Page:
The Serpent's Tongue

The other day, I presided over a meeting of the SF & Fantasy Readers Club; the last one of 2011, and enjoyable in and of itself, with many good titles recommended for me to take a look at in the near future such as Fevre Dream, George R R Martin's 1982 story set in the Antebellum Deep South; The Blade Itself, Joe Abercrombie's fantasy trilogy which, some may say, could outshine Game Of Thrones; and the enigmatic works of Jasper Fforde, particularly Shades of Grey.

And yet, when I revealed my own personal favourite, The Klingon Dictionary ... I got booed. I was the only one to get catcalls, and I had to try, this weekend, to figure out why.

The choices of Gormenghast and The Weirdstone of Brisingamen, Pit-Stop, The Collector Collector and the Lensman series, did not get booed. So why was mine selected, out of all of those choices, for scorn?

That thought actually baffled me for a time, and while I feel no closer to an answer than before, I'd like to say something about this particular book.

I bought my first copy of TKD when Pocket Books had it as a small blue book with a picture of a Klingon Bird of Prey on the cover. I still have all my old "blue books," or paqmey SuD "PACK-may SHOOD" in the language. In 1992, the second edition came out with its white cover - paq chIS "pack CHEESH," "White Book."

1992 was the year that the adventure truly began. Television, radio and press appearances, which would continue sporadically for many years - and still occasionally happen, usually around the time when a new Star Trek movie is released.

And convention appearances, which gave me some remarkable and fun experiences here and there all over the country - often, I might add, free - because someone like the BBC would pick up the tab for me. Very kind of them, thank you very much.

So, all of this time, and for the most pat where people have paid to enjoy experiences comparable to mine, others have as often as not paid me for the same.

Throughout this time, the contents of this book have never once bored me. I've dug through the book a thousand times, and always come away having learned something new.

Would that be any different to someone who has spent years reading Ian Banks' books, and now has a comprehensive knowledge of all things pertaining to The Culture? Does that make me any less a man than someone who could tell you things about Tolkien's Middle Earth you never realised, or who could recite any given passage from Anne McCaffrey's "The Dragonriders of Pern" word for word, or who could take you to all the little places in Alderley Edge where various events in "The Moon of Gomrath" took place?"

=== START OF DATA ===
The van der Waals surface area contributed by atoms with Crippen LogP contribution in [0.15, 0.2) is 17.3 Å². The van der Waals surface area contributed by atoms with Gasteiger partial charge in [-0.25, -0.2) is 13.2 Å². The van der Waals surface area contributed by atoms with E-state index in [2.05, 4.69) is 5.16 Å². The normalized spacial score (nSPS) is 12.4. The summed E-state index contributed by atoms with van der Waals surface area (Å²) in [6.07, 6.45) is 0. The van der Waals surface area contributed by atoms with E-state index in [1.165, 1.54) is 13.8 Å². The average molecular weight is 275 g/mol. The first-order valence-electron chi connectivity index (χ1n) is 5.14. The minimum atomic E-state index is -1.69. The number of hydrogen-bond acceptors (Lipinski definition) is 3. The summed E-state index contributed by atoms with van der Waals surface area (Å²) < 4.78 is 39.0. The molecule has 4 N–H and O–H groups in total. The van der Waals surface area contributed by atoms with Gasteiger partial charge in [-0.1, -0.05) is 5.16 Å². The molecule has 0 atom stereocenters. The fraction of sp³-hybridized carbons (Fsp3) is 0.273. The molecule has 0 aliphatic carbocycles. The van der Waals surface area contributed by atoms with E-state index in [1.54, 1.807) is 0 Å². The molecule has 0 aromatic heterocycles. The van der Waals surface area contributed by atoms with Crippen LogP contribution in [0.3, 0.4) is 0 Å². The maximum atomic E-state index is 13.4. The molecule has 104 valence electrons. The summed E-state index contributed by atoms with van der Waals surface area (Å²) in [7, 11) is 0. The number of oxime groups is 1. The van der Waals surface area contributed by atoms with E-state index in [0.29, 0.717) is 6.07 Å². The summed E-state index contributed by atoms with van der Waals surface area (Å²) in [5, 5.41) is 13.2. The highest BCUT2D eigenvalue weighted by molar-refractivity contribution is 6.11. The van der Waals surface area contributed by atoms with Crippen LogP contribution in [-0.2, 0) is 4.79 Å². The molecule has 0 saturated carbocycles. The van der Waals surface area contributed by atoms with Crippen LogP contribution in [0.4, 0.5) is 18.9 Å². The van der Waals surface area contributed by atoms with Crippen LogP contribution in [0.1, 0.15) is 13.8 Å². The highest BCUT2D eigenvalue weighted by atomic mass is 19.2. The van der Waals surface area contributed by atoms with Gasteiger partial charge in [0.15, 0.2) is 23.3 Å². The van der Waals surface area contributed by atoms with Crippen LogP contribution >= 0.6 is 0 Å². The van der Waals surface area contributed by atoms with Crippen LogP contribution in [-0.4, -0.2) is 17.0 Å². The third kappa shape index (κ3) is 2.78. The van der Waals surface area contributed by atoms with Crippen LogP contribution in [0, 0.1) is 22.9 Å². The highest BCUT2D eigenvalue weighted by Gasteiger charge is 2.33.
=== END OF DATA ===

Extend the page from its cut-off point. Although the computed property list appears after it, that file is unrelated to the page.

Here's the answer, in case you can't work it out. No, it does not make me any less of a man. It makes me as much a geek as they are, and as proud to be one as they are.

The Klingon Dictionary has been a companion book of mine, for better or worse, since 1985. It has never let me down, never bored me, never gone stale. In fact, other people with far less to begin with than I have pushed on with their studies of Klingon - and now head an institute which gives examinations in the language to students.

I could easily be a world figure like Lawrence Schoen, if I'd just ignored all of the catcalls and jeers from my peers.

And herein lies the root of all that hatred and scorn. I suspect, strongly, that the people who hate tlhIngan Hol the most hate it because they secretly envy us. They envy and fear people who can learn a language, whether it it a conlang like Klingon or a natlang like Japanese or Swedish or Navajo, and speak fluently in it, chat with others in it, even sing songs or crack jokes in the language.

tlhIngan Hol may have originally come out of Marc Okrand's head as a semi-light-hearted exercise, something to generate lines for the American comic actors Chris Lloyd ("Commander Kruge") and John Larroquette ("Maltz") to declaim in Star Trek III; but nowadays, Klingon has been referenced in shows as diverse as Frasier, Farscape and Doctor Who and parodied in CSI: Crime Scene Investigation; and documents, biochemical scientific abstracts, Shakespeare plays, classic texts, road signs, blessings carved on stones, tourist information guide soundtracks and song lyrics have actually been written in Klingon, and poetry and operas have been composed in Klingon.

And all of this, spawned from one little blue book, released back in 1985.

So that brings me back to the original question of why my choice was the only one to get booed at the table. I still really and truly do not know why.

After all, I'd picked the theme for the meeting - "The Unmissables." That one book which, if you got marooned on a desert island, you would take with you out of your whole library.

A book which, in its way, has never let you down; never become stale or boring; and which, in its way, has shaped your life.

If I can't say that about The Klingon Dictionary; if I can't say that about the adventures it has brought me; if I can't acknowledge that TKD has shaped me such that when Kate Bush sings "peDtaH 'ej chIS qo'" ("ped-TAKH edge CHEESH ko") I hear the words and think "It is snowing continuously and the world is white"; what other book could I even consider as my "Unmissable" book?

So next time you decide to give someone like me the serpent's tongue for being a fan of TKD, don't be surprised if I upbraid you on attempting a privilege to which you are not entitled.

Thus ends my rant.

1 comment:

"And if we have unearned luck, now to scape the serpent's tongue, we will make amends ere long. Else the Puck a liar call ..."

So speak.